The camera zooms in and the water looks to be high. The mayor is asked if he is surprised at how high the water is this far in advance of Gabrielle.
Without even skipping a beat, he says "No, the water is normally that high after a good thunderstorm."
The reporters went on to try to make a big deal out of "new" beach erosion at North Topsail. As anyone in area can verify, that erosion has been around long enough to have been voted on by the electorate.
As a long time Cape Carteret resident told me, the television weathermen want a hurricane so bad that they can taste it. Fortunately for us Gabrielle isn't going to be it.
While I have lots of respect for the Accuweather folks, they fell victim to the hurricane wish also as their site yesterday afternoon even predicted that Gabrielle would become a Category I hurricane before hitting the Carolina coast.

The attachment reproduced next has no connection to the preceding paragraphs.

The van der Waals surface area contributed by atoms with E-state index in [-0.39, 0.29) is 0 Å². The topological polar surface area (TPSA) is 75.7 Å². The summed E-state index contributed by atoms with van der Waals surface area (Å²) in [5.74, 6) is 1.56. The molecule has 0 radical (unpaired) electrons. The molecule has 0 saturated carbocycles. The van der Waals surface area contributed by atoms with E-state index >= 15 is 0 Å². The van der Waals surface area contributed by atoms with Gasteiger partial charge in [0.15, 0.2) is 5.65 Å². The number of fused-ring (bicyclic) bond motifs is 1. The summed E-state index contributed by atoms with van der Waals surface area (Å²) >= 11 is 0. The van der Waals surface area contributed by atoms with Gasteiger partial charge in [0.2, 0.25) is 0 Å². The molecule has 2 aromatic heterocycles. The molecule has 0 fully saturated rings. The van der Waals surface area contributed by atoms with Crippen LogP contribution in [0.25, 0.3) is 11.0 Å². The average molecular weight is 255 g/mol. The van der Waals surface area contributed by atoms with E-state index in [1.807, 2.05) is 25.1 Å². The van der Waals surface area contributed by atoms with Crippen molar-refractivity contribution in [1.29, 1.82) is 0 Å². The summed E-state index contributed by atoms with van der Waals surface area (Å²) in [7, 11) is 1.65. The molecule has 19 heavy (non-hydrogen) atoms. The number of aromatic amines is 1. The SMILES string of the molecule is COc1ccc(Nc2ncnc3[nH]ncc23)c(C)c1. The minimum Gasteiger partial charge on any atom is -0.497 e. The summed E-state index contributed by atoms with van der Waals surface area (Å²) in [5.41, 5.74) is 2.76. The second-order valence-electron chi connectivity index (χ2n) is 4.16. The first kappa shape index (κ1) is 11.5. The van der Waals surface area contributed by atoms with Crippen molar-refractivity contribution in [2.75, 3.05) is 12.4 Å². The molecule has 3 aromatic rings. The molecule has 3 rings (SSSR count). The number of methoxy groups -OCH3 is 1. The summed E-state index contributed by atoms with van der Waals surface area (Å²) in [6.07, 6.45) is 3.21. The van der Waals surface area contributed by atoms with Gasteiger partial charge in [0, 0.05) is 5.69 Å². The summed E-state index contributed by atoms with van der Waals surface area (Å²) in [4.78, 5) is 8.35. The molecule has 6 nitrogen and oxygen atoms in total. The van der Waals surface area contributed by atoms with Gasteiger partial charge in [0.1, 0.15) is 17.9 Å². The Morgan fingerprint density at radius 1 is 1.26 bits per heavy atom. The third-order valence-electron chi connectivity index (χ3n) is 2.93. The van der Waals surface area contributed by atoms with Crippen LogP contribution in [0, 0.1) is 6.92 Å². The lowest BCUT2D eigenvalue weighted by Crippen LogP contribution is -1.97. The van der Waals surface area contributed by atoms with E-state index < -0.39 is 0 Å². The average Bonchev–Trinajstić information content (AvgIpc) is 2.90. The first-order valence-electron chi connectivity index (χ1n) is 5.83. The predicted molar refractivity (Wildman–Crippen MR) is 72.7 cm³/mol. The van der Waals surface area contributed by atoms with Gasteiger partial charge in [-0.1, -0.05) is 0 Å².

There is a chance that at least the rainfall forecasts of one to three inches will be accurate
We all hope Gabrielle is going to give our area at least some rain which we are happy to have. The current track has the storm going over Down East Carteret County where the water and the land are very close together.
I am certain the Roanoke area (and any part of North Carolina) would love to have the one to three inches of rain, we might get. As of this 7 am morning we had seen one half of an inch.
I would offer my congratulations on the new record temperature set yesterday in Roanoke, but I am sure people are ready to see the head and dry conditions disappear.
While I can't offer any short term hope, NOAA is reporting LA NIÑA IS DEVELOPING. That can often mean a cool, wet spring for North Carolina and Virginia, but it is not something you can take to the bank.
I also have a new travel guide to the Emerald Isle area.